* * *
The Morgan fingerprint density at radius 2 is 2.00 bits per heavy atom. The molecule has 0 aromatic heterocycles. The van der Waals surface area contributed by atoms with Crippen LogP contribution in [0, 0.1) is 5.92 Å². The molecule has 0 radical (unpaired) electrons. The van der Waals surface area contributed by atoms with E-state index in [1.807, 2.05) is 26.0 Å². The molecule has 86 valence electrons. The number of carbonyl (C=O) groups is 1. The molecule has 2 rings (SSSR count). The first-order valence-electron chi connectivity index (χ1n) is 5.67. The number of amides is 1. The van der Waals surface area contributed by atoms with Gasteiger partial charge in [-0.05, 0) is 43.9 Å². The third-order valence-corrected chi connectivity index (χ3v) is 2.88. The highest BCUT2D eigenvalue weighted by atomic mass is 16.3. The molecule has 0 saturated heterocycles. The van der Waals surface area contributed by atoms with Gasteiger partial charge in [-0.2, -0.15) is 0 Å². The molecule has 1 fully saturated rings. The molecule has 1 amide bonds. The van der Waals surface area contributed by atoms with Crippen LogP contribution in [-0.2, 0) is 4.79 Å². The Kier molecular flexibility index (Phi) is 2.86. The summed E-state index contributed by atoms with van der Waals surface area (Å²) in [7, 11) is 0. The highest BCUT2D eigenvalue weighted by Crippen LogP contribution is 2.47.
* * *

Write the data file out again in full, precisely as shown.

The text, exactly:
The Morgan fingerprint density at radius 2 is 2.00 bits per heavy atom. The molecule has 0 aromatic heterocycles. The van der Waals surface area contributed by atoms with Crippen LogP contribution in [0, 0.1) is 5.92 Å². The molecule has 0 radical (unpaired) electrons. The van der Waals surface area contributed by atoms with E-state index in [1.807, 2.05) is 26.0 Å². The molecule has 86 valence electrons. The number of carbonyl (C=O) groups is 1. The molecule has 2 rings (SSSR count). The first-order valence-electron chi connectivity index (χ1n) is 5.67. The number of amides is 1. The van der Waals surface area contributed by atoms with Gasteiger partial charge in [-0.05, 0) is 43.9 Å². The third-order valence-corrected chi connectivity index (χ3v) is 2.88. The highest BCUT2D eigenvalue weighted by atomic mass is 16.3. The molecule has 0 saturated heterocycles. The van der Waals surface area contributed by atoms with Gasteiger partial charge in [-0.2, -0.15) is 0 Å². The molecule has 1 fully saturated rings. The molecule has 1 amide bonds. The van der Waals surface area contributed by atoms with Crippen LogP contribution in [-0.2, 0) is 4.79 Å². The Kier molecular flexibility index (Phi) is 2.86. The summed E-state index contributed by atoms with van der Waals surface area (Å²) in [7, 11) is 0. The highest BCUT2D eigenvalue weighted by Crippen LogP contribution is 2.47.